Chris Stone, professor of public integrity at Oxford, describes some strategies for moving from a culture of corruption to one of integrity.
What is a new government minister to do when appointed to lead what turns out to be a thoroughly corrupted department?
A former student at Oxford University’s School of Government tells a story of how she dealt with a culture of pervasive corruption when she became minister of housing in her country. State-funded residential construction is ripe for corruption worldwide, and she found a typical scene on her arrival at the ministry. Corruption in contracting and corruption in the ministry’s own hiring and promotion had all become so widespread that little high-quality housing was being built where it was needed, and the ministry itself was barely capable of performing anything useful.
Some new ministers are tempted to call in the police, vowing to prosecute anyone found to have been corrupt. Others, impatient with the judicial process, decide to “clean house,” dismissing everyone so they can rebuild the institution from scratch. Still others prefer to announce that “a new day has dawned,” that whatever anyone did in the past will stay in the past, but from this day forward there will be zero tolerance for any corruption.
It’s a familiar dilemma for anyone who has attempted to turn around a corrupt government department anywhere, from the ministry of housing to the military, from the state-owned electric utility to the traffic police.
In this case, the housing minister soon discovered that much of the corruption was controlled by her head of administration, who had been cultivating opportunities for corruption throughout the ministry for decades. While ministers had come and gone, he had built a network of loyalists throughout the ministry and had established backdoor paths to government contracts sufficiently inflated to profit both the companies and officials.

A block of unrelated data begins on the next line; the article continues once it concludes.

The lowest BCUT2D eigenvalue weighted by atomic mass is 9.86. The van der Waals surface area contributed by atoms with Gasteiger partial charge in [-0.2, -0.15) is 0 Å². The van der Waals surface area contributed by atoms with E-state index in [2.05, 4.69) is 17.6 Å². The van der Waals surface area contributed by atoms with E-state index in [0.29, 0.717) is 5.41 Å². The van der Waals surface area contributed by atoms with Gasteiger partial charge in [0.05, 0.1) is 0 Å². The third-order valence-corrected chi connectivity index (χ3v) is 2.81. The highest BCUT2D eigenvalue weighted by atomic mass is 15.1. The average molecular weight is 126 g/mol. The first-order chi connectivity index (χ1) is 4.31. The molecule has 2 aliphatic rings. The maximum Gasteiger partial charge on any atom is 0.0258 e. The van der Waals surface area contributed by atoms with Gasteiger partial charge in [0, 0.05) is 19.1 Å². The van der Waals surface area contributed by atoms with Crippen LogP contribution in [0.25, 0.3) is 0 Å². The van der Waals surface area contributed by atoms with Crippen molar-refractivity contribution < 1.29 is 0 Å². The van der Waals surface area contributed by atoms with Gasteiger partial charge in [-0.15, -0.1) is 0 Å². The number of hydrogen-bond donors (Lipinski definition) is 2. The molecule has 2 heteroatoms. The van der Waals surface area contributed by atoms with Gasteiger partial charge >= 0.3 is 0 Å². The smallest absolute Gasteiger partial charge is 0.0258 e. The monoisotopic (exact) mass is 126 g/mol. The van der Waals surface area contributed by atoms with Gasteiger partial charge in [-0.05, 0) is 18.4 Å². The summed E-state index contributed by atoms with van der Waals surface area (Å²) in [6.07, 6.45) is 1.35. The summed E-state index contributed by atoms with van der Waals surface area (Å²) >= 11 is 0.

The new minister quickly concluded that any turnaround would require removing this captain of corruption. She gathered evidence of his corruption in a recent initiative where none of the promised housing had been delivered. Less than four months into the job, she dismissed him and referred the case to prosecutors.
The press loved it, but the sense of accomplishment soon proved to be a “sugar high”: a surge of good feeling that dissipates quickly. The criminal case stalled with the prosecutors and the head of administration appealed his dismissal. A year later, the employment tribunal sent a notice ordering the minister to reinstate him. His triumph threatened the entire turnaround. Had she been wrong to move against him so quickly?
Reward the forms of integrity you want to promote rather than displaying intolerance for every minor act of corruption. This is how you build a culture of integrity that can last.
At Oxford’s School of Government, we use cases like this one to train a new generation of public leaders. It is not enough that they maintain their own integrity; they need the strategic skills to dislodge the pervasive corruption they inherit. In three decades of work helping officials turn around cultures of corruption — from urban police departments in the U.S. to citizen services in Ukraine and state-owned enterprises in South Africa — I have found that each context needs to be understood on its own terms, then strategies deployed that simultaneously attack the specific culture that has enabled corruption while building lasting bulwarks against the return of corruption when the turnaround is complete.